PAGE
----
The Excalibur automobile was a car styled after the 1928 Mercedes-Benz SSK by Brooks Stevens for Studebaker. Stevens subsequently formed a company to manufacture and market the cars, which were conventional under their styling.
A prototype premiered at car shows in 1963, fitted on a Studebaker chassis and using a 290-brake-horsepower (290 PS; 220 kW) Studebaker 289 V-8. Studebaker ceased engine production in December 1963 and transitioned all manufacturing to its Hamilton, Ontario plant, ending the availability of that engine.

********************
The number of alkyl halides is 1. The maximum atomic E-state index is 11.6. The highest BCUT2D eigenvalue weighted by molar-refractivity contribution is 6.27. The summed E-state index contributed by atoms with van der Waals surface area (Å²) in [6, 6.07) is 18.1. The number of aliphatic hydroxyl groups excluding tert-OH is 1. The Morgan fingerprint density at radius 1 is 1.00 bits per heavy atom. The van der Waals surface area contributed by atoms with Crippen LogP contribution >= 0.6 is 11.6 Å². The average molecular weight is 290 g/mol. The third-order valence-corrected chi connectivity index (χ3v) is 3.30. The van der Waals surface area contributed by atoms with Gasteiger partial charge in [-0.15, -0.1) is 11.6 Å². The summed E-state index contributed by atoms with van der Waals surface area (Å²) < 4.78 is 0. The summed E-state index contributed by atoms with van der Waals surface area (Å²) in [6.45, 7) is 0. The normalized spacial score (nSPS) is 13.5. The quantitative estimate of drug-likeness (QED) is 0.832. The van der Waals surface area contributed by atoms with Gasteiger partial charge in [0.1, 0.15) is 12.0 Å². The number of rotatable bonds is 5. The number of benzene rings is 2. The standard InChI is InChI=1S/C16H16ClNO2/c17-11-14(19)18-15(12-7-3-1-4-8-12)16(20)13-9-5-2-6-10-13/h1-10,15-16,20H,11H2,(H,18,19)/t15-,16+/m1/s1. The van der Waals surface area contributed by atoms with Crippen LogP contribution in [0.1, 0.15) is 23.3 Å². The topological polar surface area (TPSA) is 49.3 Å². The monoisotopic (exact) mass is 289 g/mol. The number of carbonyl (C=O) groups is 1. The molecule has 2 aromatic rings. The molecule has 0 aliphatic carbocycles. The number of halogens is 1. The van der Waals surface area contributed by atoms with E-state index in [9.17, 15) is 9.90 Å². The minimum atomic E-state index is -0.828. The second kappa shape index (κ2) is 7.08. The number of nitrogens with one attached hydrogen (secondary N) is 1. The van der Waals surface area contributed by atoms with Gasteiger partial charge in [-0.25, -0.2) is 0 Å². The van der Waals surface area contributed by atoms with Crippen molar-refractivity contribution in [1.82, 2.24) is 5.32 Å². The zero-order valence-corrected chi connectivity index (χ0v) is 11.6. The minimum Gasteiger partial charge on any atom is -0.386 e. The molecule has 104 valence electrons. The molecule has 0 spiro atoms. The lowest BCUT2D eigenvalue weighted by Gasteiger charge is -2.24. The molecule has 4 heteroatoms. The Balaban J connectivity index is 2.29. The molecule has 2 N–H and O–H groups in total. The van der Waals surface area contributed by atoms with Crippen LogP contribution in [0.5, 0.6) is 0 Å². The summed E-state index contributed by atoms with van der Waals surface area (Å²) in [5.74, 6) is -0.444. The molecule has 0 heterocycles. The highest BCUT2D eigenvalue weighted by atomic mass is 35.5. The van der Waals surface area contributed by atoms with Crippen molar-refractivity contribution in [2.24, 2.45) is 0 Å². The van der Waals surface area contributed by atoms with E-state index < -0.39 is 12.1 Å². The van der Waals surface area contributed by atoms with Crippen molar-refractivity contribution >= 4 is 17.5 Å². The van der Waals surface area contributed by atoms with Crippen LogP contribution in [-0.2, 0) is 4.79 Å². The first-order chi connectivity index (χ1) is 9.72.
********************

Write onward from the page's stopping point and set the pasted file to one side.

Stevens subsequently obtained engines from General Motors through his friends, GM executives Ed Cole and Semon "Bunkie" Knudsen. These were Chevrolet 327s in 300-brake-horsepower (300 PS; 220 kW) Corvette tune, making the 2,100-pound (950 kg) Excalibur a strong performer. With the standard 3.31:1 rear axle, acceleration from 0–60 mph (0–97 km/h) took less than six seconds. Projected top speed was 134 mph (216 km/h).
Cependant, la production chuta à 90 voitures pour 1975, pour littéralement s’envoler les années suivantes : 184 en 1976, 237 en 1977, 263 en 1978 et 367 en 1979.